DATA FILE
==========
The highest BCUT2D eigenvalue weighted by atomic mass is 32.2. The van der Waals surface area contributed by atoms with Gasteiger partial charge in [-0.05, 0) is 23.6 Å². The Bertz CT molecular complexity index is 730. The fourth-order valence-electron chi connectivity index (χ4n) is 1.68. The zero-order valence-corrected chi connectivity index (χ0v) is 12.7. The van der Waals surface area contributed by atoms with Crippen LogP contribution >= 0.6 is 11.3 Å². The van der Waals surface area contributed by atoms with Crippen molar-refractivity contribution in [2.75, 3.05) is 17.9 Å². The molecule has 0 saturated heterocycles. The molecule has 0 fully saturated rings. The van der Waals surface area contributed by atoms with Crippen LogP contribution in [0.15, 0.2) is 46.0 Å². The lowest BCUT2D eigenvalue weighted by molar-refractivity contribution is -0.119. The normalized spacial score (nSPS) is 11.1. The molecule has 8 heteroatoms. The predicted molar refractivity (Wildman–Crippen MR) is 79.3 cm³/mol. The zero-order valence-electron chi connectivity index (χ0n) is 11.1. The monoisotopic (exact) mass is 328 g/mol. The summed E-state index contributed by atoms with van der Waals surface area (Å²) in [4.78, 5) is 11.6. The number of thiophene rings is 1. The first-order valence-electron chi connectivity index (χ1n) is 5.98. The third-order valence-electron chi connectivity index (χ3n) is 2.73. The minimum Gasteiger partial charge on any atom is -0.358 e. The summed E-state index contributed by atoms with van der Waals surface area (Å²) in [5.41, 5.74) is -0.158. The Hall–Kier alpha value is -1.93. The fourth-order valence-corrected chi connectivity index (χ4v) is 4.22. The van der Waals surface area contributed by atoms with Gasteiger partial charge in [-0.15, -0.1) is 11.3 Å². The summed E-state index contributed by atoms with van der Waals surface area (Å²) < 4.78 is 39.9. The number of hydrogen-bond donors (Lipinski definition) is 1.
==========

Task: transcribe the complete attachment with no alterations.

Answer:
The highest BCUT2D eigenvalue weighted by atomic mass is 32.2. The van der Waals surface area contributed by atoms with Gasteiger partial charge in [-0.05, 0) is 23.6 Å². The Bertz CT molecular complexity index is 730. The fourth-order valence-electron chi connectivity index (χ4n) is 1.68. The zero-order valence-corrected chi connectivity index (χ0v) is 12.7. The van der Waals surface area contributed by atoms with Crippen LogP contribution >= 0.6 is 11.3 Å². The van der Waals surface area contributed by atoms with Crippen molar-refractivity contribution in [2.75, 3.05) is 17.9 Å². The molecule has 0 saturated heterocycles. The molecule has 0 fully saturated rings. The van der Waals surface area contributed by atoms with Crippen LogP contribution in [0.15, 0.2) is 46.0 Å². The lowest BCUT2D eigenvalue weighted by molar-refractivity contribution is -0.119. The normalized spacial score (nSPS) is 11.1. The molecule has 8 heteroatoms. The predicted molar refractivity (Wildman–Crippen MR) is 79.3 cm³/mol. The zero-order valence-electron chi connectivity index (χ0n) is 11.1. The monoisotopic (exact) mass is 328 g/mol. The summed E-state index contributed by atoms with van der Waals surface area (Å²) in [4.78, 5) is 11.6. The number of thiophene rings is 1. The first-order valence-electron chi connectivity index (χ1n) is 5.98. The third-order valence-electron chi connectivity index (χ3n) is 2.73. The minimum Gasteiger partial charge on any atom is -0.358 e. The summed E-state index contributed by atoms with van der Waals surface area (Å²) in [5.41, 5.74) is -0.158. The Hall–Kier alpha value is -1.93. The fourth-order valence-corrected chi connectivity index (χ4v) is 4.22. The van der Waals surface area contributed by atoms with Gasteiger partial charge in [-0.15, -0.1) is 11.3 Å². The summed E-state index contributed by atoms with van der Waals surface area (Å²) < 4.78 is 39.9. The number of hydrogen-bond donors (Lipinski definition) is 1.